The invention of the portable steam engine heralded a new era of reliable power
At the close of the 19th century, the American farmer was frustrated by his inability to increase production. Clearly, there was a limit to what man and beast could achieve. The invention of the portable steam engine, however, heralded a new era.
The evolution of the portable steam engine did not reach farm communities until late in the development of the steam engine. But the need was clear: Farmers in the 19th century were desperate to improve efficiency through mechanization.
The steam engine had been in development for almost two centuries before it became a viable alternative to manpower in increasing farm productivity. The steam engine was first realized as a benefit to agriculture with the development of the Cable Cultivator in the United Kingdom. That engine pulled a cable, which in turn pulled a cultivator across a field. The steam engine was an ever-advancing source of power for locomotives, ships, and later, farm equipment.
By the early 1800's, steam engines were commonly used as a source of industrial power. However, they were not yet portable. This excerpt from a Dec. 3, 1883 article in Scientific American makes clear the broad need for portable steam engines.
"People have found that in most varieties of hard labor, it is easier to employ the active of the elements than it is to drudge and toil themselves. Hence it is that the steam engine, which is after all that has been said by the carbon and calorie and pressure engine, the only reliable power which can be used in any and all places - is being applied to almost every conceivable variety by manual labor. It compelled the hammer and drives the plow; it has been harnessed to the car, and hitched to the plow.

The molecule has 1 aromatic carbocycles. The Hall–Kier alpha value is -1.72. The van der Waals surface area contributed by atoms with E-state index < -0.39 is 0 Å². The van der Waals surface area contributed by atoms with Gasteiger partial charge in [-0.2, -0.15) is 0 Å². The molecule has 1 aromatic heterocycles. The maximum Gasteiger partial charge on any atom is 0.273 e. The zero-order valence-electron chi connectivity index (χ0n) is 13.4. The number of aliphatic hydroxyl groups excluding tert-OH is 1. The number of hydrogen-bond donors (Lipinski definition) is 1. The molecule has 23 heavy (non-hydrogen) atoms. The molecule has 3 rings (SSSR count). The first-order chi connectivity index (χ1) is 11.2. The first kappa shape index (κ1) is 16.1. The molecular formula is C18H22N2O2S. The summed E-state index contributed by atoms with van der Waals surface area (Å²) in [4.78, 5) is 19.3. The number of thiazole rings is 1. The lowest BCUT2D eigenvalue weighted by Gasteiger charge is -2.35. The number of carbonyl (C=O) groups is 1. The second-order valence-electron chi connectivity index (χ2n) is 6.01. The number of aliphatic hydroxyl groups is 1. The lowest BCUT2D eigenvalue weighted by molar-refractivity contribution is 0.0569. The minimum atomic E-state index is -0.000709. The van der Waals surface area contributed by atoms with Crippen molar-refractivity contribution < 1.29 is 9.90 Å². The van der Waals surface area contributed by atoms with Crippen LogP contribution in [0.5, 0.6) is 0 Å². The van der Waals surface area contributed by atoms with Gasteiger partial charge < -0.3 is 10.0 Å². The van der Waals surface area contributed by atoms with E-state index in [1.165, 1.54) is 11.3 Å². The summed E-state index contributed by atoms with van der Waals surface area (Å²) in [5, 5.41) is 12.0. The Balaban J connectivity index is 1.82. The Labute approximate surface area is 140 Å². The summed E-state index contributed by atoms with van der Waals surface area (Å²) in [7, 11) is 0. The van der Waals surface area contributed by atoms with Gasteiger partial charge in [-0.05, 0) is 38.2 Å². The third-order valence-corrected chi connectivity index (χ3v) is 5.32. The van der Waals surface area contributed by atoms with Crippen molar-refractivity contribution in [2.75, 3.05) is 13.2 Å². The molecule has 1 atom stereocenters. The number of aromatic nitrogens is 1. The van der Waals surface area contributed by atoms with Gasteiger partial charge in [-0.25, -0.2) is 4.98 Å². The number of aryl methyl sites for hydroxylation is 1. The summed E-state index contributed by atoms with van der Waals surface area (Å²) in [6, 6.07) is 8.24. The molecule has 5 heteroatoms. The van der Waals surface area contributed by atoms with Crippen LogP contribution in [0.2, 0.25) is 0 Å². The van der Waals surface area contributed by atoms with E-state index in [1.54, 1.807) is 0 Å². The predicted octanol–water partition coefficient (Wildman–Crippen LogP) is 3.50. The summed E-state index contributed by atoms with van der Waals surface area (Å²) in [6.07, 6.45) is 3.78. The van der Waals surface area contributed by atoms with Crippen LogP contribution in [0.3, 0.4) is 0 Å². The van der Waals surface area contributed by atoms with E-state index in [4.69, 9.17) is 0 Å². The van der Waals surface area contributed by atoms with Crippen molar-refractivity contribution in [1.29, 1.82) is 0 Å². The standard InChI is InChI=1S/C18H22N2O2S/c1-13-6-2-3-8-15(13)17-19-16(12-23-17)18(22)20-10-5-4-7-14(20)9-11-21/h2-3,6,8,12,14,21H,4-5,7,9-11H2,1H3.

"All the drudgery which our forefathers performed with their own muscle is now done to a greater or less extent by this ready slave of the human intellect. Muscles tire, but the steam engine never grows weary. So long as it is supplied with food and drink, and properly cared for, it will exert its energies night and day without rest or sleep, obedient to the slightest beck of the grinding spirit, the engineer.
"Hence the want of small portable engines is seriously felt by the public. The farmer wants them to thresh his grain and cut his straw, to saw his wood and, as soon as they are properly constructed, to draw his plow. The mechanic wants them for the various operations of his workshop, the manufacturer in a similar way want those that require but little room and can be easily moved about as he may change his residence, and we hope to see the day when they will be made so cheap and portable that almost everybody will have their steam engine, that it will become almost a necessity of the household."
The benefits of steam power to the farmer were best seen in threshing. Threshing in the traditional manner required grueling amounts of physical labor. But the evolution of the steam engine saved labor, livestock and increased crop yield. George Hartman, who grew up on a Nebraska farm, was interviewed by the Works Progress Administration in 1938. He gave the following account of his early experiences with threshing on a Nebraska farm: